I have got really sensitive ears and the music is booming through the speakers. I say on camera that I would like to smash the speakers with a hammer into a million pieces. How must the captives feel?
I spot just inside the tank orange patches = rust. Are they kidding me? And still no one comments on this. I carry on filming for a while then stop whilst I wait for the show to start. I havent seen a dolphin show in years and certainly not one since I got educated about whale/dolphin captivity. I am dreading it as I know what is coming: Dolphins being made to do cheap tricks like circus monkeys in order to be fed. Day in and day out.
The show starts and I start filming again. At one point a dolphin stands on its tail and appears to be ‘walking’ through the water. Ugh. What am I witnessing here? This is okay with everyone? I find it obscene. Have we not progressed since we kept elephants, tigers and lions in cages when they were not performing in circus shows? It appears we havent progressed with getting educated with animal welfare. Not one jot.
7 minutes and 30 seconds into the show (see footage below) I get splashed by a dolphin. I get soaked. I move to the back of the standing area. I feel slightly sick as I can taste the chlorine in my mouth for a couple of hours afterwards.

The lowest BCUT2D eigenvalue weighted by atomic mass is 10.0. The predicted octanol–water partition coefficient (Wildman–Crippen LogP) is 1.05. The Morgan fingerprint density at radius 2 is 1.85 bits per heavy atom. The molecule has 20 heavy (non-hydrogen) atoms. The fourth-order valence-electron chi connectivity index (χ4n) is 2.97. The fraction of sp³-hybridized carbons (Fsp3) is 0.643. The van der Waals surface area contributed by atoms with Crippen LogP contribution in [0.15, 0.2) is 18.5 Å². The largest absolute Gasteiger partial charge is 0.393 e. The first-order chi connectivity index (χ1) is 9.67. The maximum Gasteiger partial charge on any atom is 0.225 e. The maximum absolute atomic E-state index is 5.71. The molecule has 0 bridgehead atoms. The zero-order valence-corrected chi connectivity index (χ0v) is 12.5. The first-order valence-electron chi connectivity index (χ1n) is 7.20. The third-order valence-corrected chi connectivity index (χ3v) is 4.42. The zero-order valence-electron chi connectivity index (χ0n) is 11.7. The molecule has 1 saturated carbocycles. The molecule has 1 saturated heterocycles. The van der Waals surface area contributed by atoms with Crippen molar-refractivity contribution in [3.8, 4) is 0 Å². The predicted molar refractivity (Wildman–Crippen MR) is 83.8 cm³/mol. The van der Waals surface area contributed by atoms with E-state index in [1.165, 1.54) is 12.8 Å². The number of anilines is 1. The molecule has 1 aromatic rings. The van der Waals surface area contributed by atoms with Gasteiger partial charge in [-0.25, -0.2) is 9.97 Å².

The young trainer announces that one of the captives has just had a baby and that they could tell how the baby was doing by performing an ultrasound on the dolphin. I bet the dolphin loved that – Do they have ultrasound scans in the wild? Plus she says that the pregnant dolphin had someone with her 24/7 – Miami Seaquarium are all heart. Never mind the rust, the chlorine in the pool and the tiny space – the dolphin had an ultrasound and humans with her 24/7 so that is all good.
She speaks in a monotone voice and seems to be reading from a script.She has learnt her lines well. Her voice drones on and on. She tells parkgoers can name the baby online. On camera I suggest the name ‘Free Me.’
After the show and several attempts to rinse chlorine from my mouth I go and find a worker who is keeping an eye on the dolphins from the bow of the ship.